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Good practice examples > Greece > Public-Private Partnership (PPP) Waste Projects
Public-Private Partnership (PPP) Waste Projects
November 20, 2014
Name of GP initiative

Public-Private Partnership (PPP) Waste Projects

Number of GP initiative

GR5

Region/country

Greece

Author/Email Elena Georgopoulou / elenag@noa.gr
Institution National Observatory of Athens (NOA)
Year of implementation:

2010

Time horizon of initiative/map/etc.:

Not defined

General description:

Waste prevention is the first step in the waste management hierarchy, followed by re-use, recycling, energy recovery and the safe final disposal of any remaining waste. Reducing the amount of biodegradable materials (organics, paper etc.) disposed of in landfills leads to a reduction in emissions of methane. In addition, GHG emissions generated by conventional fuels can be avoided through energy recovery from waste, while waste prevention has indirect benefits in terms of climate change mitigation due to the reduction of energy and materials utilised.

In this framework, a key issue is the construction and operation of waste treatment facilities in conformity with the relevant regional waste management plans, which are able to meet the quantitative targets for waste minimisation. Although not introduced primarily for the purposes of GHG mitigation, public-private partnerships (PPP) are an essential tool in developing waste management facilities in Greece, especially in the context of the currently limited availability of public funds. As far as the construction costs of these facilities is concerned, the public contribution is assured by the National Strategic Reference Framework (NSRF) and represents up to 40 percent of the capital expenditure (capex). The remaining 60 percent is covered by the private sector. The PPP is responsible for operating the facility for a 25-year period.

Steps in creating the initiative/roadmap/strategy:

To promote PPP projects in Greece, a new legislative framework has been formulated. Law 3389/2005 is the main legal instrument for the development and implementation of PPP projects. In this framework, a specific secretariat has been created within the Ministry for Development to deal with the implementation of PPP projects.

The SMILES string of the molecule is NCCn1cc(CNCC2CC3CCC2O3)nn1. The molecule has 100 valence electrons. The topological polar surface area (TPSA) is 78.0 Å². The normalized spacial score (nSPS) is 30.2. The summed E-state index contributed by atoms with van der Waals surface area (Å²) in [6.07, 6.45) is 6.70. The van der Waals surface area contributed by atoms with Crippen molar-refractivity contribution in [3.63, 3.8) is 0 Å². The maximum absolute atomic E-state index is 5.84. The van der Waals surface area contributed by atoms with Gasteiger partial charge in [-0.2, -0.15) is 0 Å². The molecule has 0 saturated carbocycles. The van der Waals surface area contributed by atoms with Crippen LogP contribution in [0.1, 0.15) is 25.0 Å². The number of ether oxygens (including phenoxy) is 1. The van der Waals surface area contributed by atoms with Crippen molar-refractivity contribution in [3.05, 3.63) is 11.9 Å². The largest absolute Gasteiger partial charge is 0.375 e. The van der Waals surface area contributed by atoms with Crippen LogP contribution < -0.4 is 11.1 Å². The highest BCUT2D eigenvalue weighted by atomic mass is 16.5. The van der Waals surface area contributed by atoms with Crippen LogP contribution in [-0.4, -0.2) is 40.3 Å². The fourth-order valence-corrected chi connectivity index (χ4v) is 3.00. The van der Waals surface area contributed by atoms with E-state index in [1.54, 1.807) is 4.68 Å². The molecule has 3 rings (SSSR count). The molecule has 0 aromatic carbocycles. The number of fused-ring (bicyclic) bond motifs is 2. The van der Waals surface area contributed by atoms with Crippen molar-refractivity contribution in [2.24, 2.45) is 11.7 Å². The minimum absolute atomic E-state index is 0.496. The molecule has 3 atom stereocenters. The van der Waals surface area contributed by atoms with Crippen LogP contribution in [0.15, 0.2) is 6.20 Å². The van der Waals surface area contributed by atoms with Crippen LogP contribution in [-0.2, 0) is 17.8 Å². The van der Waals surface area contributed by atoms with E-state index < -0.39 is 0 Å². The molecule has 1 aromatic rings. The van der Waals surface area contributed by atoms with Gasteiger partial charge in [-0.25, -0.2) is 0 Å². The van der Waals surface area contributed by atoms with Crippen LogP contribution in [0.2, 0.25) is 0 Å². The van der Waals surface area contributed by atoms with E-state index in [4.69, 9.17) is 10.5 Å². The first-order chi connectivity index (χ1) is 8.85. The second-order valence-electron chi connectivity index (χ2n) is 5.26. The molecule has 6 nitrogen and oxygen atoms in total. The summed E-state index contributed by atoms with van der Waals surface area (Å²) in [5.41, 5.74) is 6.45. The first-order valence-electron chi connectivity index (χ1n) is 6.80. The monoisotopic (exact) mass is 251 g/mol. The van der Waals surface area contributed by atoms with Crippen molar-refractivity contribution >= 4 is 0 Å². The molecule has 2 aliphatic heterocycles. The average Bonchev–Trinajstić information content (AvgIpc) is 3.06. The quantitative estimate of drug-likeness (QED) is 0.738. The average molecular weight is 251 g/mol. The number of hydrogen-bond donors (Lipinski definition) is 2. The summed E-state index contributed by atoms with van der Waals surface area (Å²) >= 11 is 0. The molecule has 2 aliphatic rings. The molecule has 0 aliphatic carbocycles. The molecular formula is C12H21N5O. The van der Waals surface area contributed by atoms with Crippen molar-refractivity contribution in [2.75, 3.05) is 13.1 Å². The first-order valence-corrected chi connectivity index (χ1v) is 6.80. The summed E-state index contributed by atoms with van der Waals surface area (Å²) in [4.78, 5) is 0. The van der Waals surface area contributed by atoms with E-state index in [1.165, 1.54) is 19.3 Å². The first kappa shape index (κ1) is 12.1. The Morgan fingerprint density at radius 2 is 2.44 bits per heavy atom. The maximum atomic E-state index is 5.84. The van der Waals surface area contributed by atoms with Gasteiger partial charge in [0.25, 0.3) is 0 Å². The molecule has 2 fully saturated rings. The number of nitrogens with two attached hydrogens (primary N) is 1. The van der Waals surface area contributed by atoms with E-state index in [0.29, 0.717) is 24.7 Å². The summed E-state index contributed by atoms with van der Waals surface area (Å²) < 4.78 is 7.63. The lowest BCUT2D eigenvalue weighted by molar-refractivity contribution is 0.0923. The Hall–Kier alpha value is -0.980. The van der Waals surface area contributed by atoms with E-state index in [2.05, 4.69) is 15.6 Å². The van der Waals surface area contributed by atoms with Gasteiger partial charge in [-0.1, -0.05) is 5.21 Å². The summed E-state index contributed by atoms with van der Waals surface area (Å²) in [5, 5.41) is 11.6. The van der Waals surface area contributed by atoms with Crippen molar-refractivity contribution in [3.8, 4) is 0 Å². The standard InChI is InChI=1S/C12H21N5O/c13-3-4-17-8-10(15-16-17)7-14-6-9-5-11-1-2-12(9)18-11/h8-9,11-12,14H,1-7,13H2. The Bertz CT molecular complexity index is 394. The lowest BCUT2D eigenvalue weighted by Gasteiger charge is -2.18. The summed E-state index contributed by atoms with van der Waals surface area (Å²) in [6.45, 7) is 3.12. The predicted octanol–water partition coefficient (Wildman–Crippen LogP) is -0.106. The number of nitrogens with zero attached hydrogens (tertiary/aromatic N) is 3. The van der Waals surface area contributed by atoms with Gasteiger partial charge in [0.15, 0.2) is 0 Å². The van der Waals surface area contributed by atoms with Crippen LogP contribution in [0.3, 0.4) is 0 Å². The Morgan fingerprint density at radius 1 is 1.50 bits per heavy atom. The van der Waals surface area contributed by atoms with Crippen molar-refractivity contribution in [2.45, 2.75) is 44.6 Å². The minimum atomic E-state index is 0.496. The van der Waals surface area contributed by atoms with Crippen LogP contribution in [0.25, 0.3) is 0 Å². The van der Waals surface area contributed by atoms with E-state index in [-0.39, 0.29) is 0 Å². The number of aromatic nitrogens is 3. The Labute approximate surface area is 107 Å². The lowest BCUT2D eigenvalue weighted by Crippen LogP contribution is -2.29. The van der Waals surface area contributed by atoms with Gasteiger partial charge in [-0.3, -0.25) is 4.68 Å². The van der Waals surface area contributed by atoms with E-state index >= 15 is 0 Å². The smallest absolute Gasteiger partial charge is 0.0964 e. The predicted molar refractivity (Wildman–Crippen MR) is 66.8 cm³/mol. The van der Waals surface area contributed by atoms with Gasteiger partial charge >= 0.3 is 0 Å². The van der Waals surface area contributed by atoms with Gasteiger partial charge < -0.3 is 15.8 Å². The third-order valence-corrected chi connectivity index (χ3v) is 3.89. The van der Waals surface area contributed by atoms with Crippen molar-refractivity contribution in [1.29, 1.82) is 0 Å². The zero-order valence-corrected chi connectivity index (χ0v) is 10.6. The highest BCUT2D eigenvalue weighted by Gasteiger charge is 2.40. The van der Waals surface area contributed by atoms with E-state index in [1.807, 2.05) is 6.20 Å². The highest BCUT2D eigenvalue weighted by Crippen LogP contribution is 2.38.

For waste management projects, the government considers that a PPP has the advantage of effective risk allocation between the private and public sectors. The private sector has an additional interest in ensuring the quality of the infrastructure to be constructed, as it will be responsible for the operation of that infrastructure. Through the partnership, the public sector is able to overcome its main barrier, which is the coverage of initial capital costs. Thus, in 2010, the Greek Government decided to develop the majority of waste treatment facilities as PPP projects.

In this framework, the investment costs (capital expenditure) are partly covered by NSRF funding (about 40 percent), representing the public financial contribution, while the remaining costs are covered by private funding.

To date, tender procedures related to the construction of six waste treatment facilities have led to the selection of relevant consortia (construction work is about to start at five of these facilities), and tenders have been issued for eight additional facilities.

Targets and target determination:

The main target of all PPP waste projects is to promote environmentally sound waste management through cooperation between the public and private sectors. A PPP ensures better risk allocation between the public and private sectors, while at the same time mobilising additional financial resources. In terms of waste management, PPPs contribute to meeting the quantitative and qualitative targets for 2020 established in Directives 98/2008 and 99/31.

Success factors:

Success factors:

  • The use of NSRF funding can reduce private investment in a period of limited financial resources in the Greek economy.
  • The implementation of PPP schemes for the construction of waste management facilities covers a significant part of the capital costs through private funding, thus reducing the risks for the public authorities.
  • The significant lack of waste management infrastructure is a driving force for the development of relevant PPP projects.

Barriers:

  • The remaining risk surrounding investments in Greece affects the availability of private financial flows.
  • Procedures involving the NSRF are sometimes complicated and subject to long, bureaucratic procedures.
  • There is public scepticism surrounding (and often public opposition to) the siting of waste management facilities, especially when the private sector is involved.

Responsibility for application:

The Ministry for Development is responsible for the evaluation of PPP projects in cooperation with the Ministry for Environment, Energy and Climate Change (YPEKA) and the Ministry for the Interior with respect to waste management projects.

Implementation costs:

The YPEKA has estimated the average implementation costs for integrated waste management for the new NSRF programming period 2014–2020 at EUR 1.5 billion. In addition, approximately EUR 0.5 billion have been used during the current programming period 2007–2013. The public contribution for PPP projects for waste treatment facilities is around 50 percent of these financial resources.

Economic effects (GDP, employment):

The economic effects have not been analysed.

Others:

This document was developed in the framework of the LOCSEE project.

European Union SEE Regional Policy Network collaboration area (members only) Regional Policy Network